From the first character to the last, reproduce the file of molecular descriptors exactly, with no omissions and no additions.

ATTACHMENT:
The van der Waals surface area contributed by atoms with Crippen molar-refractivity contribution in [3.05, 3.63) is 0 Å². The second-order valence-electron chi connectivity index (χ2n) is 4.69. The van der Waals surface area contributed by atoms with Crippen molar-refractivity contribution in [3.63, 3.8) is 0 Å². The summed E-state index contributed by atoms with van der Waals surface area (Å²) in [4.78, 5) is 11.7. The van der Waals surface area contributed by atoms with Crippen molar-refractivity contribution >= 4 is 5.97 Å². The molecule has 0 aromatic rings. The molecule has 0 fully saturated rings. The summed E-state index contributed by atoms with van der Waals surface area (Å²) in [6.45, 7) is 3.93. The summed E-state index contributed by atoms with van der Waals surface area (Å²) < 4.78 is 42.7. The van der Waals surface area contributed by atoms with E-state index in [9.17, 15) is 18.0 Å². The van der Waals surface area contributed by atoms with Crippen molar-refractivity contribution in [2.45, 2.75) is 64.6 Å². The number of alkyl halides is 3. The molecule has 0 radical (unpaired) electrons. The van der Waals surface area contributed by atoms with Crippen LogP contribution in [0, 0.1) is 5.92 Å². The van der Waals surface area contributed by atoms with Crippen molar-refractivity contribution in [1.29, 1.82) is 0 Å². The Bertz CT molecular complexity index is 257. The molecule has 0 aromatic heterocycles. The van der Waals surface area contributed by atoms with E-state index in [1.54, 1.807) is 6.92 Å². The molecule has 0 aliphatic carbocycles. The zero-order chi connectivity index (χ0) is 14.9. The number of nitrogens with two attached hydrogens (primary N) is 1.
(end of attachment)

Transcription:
The van der Waals surface area contributed by atoms with Crippen molar-refractivity contribution in [3.05, 3.63) is 0 Å². The second-order valence-electron chi connectivity index (χ2n) is 4.69. The van der Waals surface area contributed by atoms with Crippen molar-refractivity contribution in [3.63, 3.8) is 0 Å². The summed E-state index contributed by atoms with van der Waals surface area (Å²) in [4.78, 5) is 11.7. The van der Waals surface area contributed by atoms with Crippen molar-refractivity contribution >= 4 is 5.97 Å². The molecule has 0 aromatic rings. The molecule has 0 fully saturated rings. The summed E-state index contributed by atoms with van der Waals surface area (Å²) in [6.45, 7) is 3.93. The summed E-state index contributed by atoms with van der Waals surface area (Å²) < 4.78 is 42.7. The van der Waals surface area contributed by atoms with E-state index in [9.17, 15) is 18.0 Å². The van der Waals surface area contributed by atoms with Crippen molar-refractivity contribution in [2.45, 2.75) is 64.6 Å². The number of alkyl halides is 3. The molecule has 0 radical (unpaired) electrons. The van der Waals surface area contributed by atoms with Crippen LogP contribution in [0, 0.1) is 5.92 Å². The van der Waals surface area contributed by atoms with Crippen molar-refractivity contribution in [1.29, 1.82) is 0 Å². The Bertz CT molecular complexity index is 257. The molecule has 0 aromatic heterocycles. The van der Waals surface area contributed by atoms with E-state index in [1.54, 1.807) is 6.92 Å². The molecule has 0 aliphatic carbocycles. The zero-order chi connectivity index (χ0) is 14.9. The number of nitrogens with two attached hydrogens (primary N) is 1.